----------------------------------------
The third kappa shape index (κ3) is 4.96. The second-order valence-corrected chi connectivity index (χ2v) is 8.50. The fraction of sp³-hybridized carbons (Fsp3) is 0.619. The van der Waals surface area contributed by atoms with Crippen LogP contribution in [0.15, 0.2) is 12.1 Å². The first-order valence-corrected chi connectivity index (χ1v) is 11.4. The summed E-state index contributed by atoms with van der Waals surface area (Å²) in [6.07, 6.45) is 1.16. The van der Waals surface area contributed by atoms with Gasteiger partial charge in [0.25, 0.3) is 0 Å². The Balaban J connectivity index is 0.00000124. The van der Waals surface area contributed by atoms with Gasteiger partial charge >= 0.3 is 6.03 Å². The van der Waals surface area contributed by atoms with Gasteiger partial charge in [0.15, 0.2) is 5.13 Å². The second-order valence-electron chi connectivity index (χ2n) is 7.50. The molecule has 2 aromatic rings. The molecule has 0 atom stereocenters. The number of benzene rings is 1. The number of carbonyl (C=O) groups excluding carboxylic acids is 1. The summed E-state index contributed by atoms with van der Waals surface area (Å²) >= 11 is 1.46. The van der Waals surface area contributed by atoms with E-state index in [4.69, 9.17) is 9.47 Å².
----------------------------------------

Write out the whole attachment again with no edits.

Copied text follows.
The third kappa shape index (κ3) is 4.96. The second-order valence-corrected chi connectivity index (χ2v) is 8.50. The fraction of sp³-hybridized carbons (Fsp3) is 0.619. The van der Waals surface area contributed by atoms with Crippen LogP contribution in [0.15, 0.2) is 12.1 Å². The first-order valence-corrected chi connectivity index (χ1v) is 11.4. The summed E-state index contributed by atoms with van der Waals surface area (Å²) in [6.07, 6.45) is 1.16. The van der Waals surface area contributed by atoms with Gasteiger partial charge in [0.25, 0.3) is 0 Å². The Balaban J connectivity index is 0.00000124. The van der Waals surface area contributed by atoms with Gasteiger partial charge >= 0.3 is 6.03 Å². The van der Waals surface area contributed by atoms with Gasteiger partial charge in [0.15, 0.2) is 5.13 Å². The second-order valence-electron chi connectivity index (χ2n) is 7.50. The molecule has 2 aromatic rings. The molecule has 0 atom stereocenters. The number of benzene rings is 1. The number of carbonyl (C=O) groups excluding carboxylic acids is 1. The summed E-state index contributed by atoms with van der Waals surface area (Å²) >= 11 is 1.46. The van der Waals surface area contributed by atoms with E-state index in [4.69, 9.17) is 9.47 Å².